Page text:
After rugby he was a commercial traveller in the north of Queensland, Northern Territory and Papua New Guinea, for the wholesaling firm Hoffnungs. He was later a Merchant and had an interest in the family business, Oxlade Brothers, a painting firm in Brisbane, as well as a theatre advertising business. He held the seat of Merthyr in the Brisbane City Council from 1925 - 1931 for the Nationalist Party,a forerunner of the Liberal Party. Oxlade Drive in Brisbane was named after Alderman A. M. Oxlade, as he brought the riverside drive scheme to fruition.

Allen M. Oxlade was appointed first chairman of the Brisbane Amateur Turf Club when it was founded in 1923, and with Mr. G.M. Dash, who was then secretary, he signed the original agreement for the purchase of Albion Park racecourse from Messrs. J. Wren and B. Nathan. He occupied the position of chairman until 1928, when he was elected president, which appointment he held until 1930.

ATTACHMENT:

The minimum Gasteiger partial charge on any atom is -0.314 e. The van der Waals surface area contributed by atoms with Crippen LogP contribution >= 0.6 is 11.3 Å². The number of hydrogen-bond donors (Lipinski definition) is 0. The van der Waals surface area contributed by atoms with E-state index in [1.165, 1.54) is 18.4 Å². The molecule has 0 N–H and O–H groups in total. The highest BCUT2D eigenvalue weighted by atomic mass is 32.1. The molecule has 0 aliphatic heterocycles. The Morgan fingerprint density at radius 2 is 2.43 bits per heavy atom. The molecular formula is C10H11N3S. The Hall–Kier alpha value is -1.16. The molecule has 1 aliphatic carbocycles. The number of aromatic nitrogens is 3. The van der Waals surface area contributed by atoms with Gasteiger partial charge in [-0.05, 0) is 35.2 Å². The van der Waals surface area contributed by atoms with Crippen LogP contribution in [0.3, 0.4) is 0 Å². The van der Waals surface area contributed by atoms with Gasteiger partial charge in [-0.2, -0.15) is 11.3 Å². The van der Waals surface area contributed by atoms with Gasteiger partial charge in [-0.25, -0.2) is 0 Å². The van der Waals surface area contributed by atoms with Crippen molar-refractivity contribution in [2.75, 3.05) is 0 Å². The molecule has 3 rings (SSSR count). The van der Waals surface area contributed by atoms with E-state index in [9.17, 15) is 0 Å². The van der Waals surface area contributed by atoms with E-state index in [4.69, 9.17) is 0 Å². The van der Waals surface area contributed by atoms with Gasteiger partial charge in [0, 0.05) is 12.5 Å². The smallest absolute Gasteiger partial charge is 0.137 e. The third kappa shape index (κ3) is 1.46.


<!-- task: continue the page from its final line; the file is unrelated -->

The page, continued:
Oxlade's son Boyd made three Test appearances for Australia in 1938 and was selected for the ill-fated 1939 Wallaby tour to England captained by Vay Wilson. The team docked at Southampton on the day when England declared war and after a couple of weeks spent filling sandbags to start the war effort, theat squad set sail for Australia having not played a game. Bibliography Collection (1995) Gordon Bray presents The Spirit of Rugby, Harper Collins Publishers Sydney Howell, Max (2005) Born to Lead - Wallaby Test Captains, Celebrity Books, Auckland NZ